Wacky MEMS3 ECU Table - Any Ideas?

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revilla
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Wacky MEMS3 ECU Table - Any Ideas?

Whilst looking at the different tables in MEMS3 ECU's this one stood out like a sore thumb!

This is the same table, from three VVC ECUs with the same firmware version:

A lot of ECUs seem to have something similar to the last one. But there seems to be little logic or pattern to the others. And here is the same table (identified because it's in about the same position in the list of tables and is the only one to have X axis values 0..5) from three non-VVC ECUs:

Again, no apparent consistency between them at all!

I have no idea what the axes are.

X axis 0..5 could be gears (with neutral) so I was thinking maybe gear shift light data, but I can't find any evidence that MGs and Rovers of the era had them, and given that Rover apparently reprogrammed the aircon to come on a set RPM for Caterham, end then drove the dash shift light off the aircon clutch solenoid output, I doubt they would have gone to those lengths if there was a shift light facility already that could have been remapped.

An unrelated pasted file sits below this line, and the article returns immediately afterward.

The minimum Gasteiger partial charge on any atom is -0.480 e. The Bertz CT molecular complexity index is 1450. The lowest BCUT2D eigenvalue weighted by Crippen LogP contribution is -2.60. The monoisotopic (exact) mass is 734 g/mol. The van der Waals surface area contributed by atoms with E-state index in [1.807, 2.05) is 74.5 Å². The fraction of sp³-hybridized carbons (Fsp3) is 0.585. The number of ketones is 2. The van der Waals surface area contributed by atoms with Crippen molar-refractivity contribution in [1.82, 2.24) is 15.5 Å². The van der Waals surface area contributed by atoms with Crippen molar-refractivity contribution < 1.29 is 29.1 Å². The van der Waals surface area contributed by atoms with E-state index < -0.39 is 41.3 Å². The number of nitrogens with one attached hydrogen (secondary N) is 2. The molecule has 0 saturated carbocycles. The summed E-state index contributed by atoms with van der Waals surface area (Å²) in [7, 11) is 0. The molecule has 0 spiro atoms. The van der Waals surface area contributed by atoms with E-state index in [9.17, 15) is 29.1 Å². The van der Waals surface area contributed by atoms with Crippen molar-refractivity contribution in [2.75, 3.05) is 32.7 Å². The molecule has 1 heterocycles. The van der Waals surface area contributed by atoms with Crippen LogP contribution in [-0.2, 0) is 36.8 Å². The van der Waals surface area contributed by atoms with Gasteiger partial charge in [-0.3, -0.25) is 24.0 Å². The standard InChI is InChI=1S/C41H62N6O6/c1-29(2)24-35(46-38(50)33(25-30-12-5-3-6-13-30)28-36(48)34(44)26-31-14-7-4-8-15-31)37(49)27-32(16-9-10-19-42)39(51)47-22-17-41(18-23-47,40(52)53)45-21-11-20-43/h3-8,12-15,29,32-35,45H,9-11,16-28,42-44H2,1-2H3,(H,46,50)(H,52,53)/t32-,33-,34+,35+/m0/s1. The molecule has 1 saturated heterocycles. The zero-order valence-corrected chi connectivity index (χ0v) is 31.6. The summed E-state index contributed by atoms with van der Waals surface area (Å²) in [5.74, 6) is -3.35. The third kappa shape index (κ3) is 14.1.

I thought maybe auto gearbox shift data, and maybe it was just there but without sensible data in manual ECUs, but the Rover Steptronic was continuously variable so it doesn't seem like a good fit there either.

I suspect it's not of great interest for remap purposes - if it was critical some of those cars would drive like a bag of spanners.

But it's a puzzle and I wish I knew the answer.

Any ideas?

CharlesElliott
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Air con control?

CharlesElliott
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And I believe the air con control was what Caterham re-purposed for the shift light.

EDIT: I see that you already had that thought.

Cooling fan control is another thing I can see in the ECU, but it doesn't appear to be gear dependent.

revilla
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I think I have the answer.

I need to do some more scope tests and get the car out on the road (which isn't going to happen in the near future) to be sure that I've pinned the definition down precisely, however in the meantime the best definition I have for it is:

X Axis: RPM
Y Axis: Seconds on Overrun